Growing up in St. Louis, chef
spent summers and weekends holed up in the family cabin about an hour south, in
Mo. “It is a very special place to me, but I hadn’t had the distance to reflect on how special it was until my return to Missouri,” he says.
In the 18th and 19th centuries, Ste. Genevieve, the oldest European settlement in the state, was the gateway to the Ozarks, a mountainous region that stretches across southern Missouri and northern Arkansas, and encompasses parts of eastern Oklahoma and Kansas. Ozark cuisine, at the time defined by the likes of liver dumplings, was another aspect of his childhood that Connoley, 52, admits he took for granted.
That all changed in 2016, when after a decades-long hiatus, Connoley headed back to St. Louis. “I needed to. It was time to be with my family,” he says. “When you come home again you see things through a different lens.”
What Connoley observed this time around was the need for a restaurant that revived forgotten Ozark traditions. A self-taught chef who garnered accolades—and a
nomination—for his restaurant the Curious Kumquat in Silver City, N.M., Connoley is devoted to foraging native ingredients. It’s a ritual that began out west, when given the Curious Kumquat’s remote locale he learned how to gather from the Apache community there strictly out of necessity. Today, it continues to wholly inform his cooking, offering a focused and compelling point of view.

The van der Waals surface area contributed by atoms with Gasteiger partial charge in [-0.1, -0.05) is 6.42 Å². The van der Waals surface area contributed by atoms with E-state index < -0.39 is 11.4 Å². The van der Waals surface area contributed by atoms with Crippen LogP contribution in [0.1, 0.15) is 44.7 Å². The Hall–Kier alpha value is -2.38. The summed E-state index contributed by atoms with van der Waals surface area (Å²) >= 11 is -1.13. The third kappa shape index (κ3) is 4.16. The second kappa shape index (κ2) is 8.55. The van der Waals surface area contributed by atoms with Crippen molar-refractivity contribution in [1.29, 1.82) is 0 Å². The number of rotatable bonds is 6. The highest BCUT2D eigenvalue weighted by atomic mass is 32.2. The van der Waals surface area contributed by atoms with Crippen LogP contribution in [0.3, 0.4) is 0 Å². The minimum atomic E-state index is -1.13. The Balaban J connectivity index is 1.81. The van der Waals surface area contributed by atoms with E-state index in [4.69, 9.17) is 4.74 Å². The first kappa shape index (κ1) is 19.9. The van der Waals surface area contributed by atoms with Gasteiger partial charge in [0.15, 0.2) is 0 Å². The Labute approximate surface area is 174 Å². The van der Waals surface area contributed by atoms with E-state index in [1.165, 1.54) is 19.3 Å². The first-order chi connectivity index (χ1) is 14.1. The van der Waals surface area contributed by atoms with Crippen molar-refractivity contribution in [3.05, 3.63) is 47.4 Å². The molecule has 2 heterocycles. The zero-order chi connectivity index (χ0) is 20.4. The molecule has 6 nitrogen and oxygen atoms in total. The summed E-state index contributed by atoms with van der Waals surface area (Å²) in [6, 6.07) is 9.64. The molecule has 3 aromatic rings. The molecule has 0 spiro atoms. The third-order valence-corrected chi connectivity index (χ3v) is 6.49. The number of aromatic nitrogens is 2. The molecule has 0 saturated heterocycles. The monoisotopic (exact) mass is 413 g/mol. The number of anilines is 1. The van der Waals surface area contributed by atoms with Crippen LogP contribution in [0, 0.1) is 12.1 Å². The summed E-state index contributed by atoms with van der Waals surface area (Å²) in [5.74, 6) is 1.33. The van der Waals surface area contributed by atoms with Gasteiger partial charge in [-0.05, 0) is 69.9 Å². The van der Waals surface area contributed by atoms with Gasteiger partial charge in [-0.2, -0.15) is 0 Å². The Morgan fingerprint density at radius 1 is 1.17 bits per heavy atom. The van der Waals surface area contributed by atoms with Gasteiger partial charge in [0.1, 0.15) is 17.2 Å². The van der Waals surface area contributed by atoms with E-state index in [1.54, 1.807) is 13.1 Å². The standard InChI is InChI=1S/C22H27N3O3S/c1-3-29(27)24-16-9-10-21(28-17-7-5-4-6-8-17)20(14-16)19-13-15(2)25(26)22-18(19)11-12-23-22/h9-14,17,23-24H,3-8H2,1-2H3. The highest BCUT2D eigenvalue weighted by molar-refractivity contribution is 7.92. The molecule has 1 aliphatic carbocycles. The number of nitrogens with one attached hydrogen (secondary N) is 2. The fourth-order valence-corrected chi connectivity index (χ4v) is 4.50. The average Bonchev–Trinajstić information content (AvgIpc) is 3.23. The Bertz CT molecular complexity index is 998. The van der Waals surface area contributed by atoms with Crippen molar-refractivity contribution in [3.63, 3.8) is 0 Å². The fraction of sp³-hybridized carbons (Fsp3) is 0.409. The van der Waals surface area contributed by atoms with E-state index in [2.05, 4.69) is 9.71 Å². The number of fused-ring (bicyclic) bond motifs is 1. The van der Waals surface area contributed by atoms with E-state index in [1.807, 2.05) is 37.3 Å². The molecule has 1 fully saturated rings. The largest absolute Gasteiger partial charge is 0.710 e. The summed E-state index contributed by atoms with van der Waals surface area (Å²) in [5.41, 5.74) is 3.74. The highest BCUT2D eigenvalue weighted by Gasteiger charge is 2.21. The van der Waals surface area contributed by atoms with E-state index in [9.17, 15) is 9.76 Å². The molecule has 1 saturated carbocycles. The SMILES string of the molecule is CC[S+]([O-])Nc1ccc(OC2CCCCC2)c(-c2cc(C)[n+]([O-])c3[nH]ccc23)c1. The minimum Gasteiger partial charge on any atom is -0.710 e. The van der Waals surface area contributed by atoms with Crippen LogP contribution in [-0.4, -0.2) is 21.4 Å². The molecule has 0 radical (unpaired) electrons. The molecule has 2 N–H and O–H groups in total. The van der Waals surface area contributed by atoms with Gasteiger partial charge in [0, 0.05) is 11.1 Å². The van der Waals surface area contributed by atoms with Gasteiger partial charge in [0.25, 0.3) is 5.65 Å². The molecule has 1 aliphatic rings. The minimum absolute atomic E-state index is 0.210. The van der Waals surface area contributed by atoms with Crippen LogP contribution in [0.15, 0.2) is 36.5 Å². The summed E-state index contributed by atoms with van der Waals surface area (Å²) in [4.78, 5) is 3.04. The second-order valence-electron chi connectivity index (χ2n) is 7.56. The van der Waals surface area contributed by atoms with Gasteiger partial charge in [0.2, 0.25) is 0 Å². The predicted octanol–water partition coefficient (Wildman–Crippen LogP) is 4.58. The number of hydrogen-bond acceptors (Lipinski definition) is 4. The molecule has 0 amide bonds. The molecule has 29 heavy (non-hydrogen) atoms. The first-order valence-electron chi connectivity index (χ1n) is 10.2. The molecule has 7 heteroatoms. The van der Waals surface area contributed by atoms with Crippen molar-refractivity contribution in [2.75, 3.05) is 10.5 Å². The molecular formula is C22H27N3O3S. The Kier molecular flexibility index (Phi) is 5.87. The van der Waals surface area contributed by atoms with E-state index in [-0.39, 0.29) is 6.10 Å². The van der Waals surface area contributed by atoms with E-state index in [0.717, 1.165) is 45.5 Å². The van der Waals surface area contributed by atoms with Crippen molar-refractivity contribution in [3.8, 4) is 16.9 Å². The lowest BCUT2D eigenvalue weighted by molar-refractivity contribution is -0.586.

In spring 2019, he opened Bulrush in St. Louis, in the Grand Center Arts District. The 40-seat dining room is not merely an ode to Grandma’s recipes, but boldly zeroes in on the pre-industrialization foods and practices of the Ozarks in the 1800s. All of the tasting menus, which change nightly in some fashion, revolve around hyper-local ingredients like paw paws and
squash, that according to painstaking research, would have been relevant during the 19th century. There was venison with persimmon buttermilk sauce, turkey roulade with mushroom granola, and young acorn
chocolates on the menu. But beef, for example, didn’t make an appearance until more than six months after Bulrush’s debut, because that’s when Connoley discovered the first reference to cattle in the area.
This is where his partnerships with such thorough organizations as the St. Louis Archivist Association and the Osage Nation Historic Preservation Office come in handy. “I wanted to reconnect with my roots,” says Connoley, and he achieved that by reimagining the dishes that once touched a motley group of bygone Ozark residents, including indigenous communities, enslaved Blacks, Appalachian settlers, and German immigrants.
When the pandemic struck, Connoley had the time to plunge deeper into these Ozark foodways. Last year, with the help of an archivist, he uncovered records from a Missouri seed store that went bankrupt in 1841. Ninety-five different varieties of seeds were listed, and while many were still commonly available, finding the other 23 required the assistance of the Seed Savers Exchange and Baker Creek Heirloom Seed Company. He’s now working with them and a slew of local farmers to bring crops like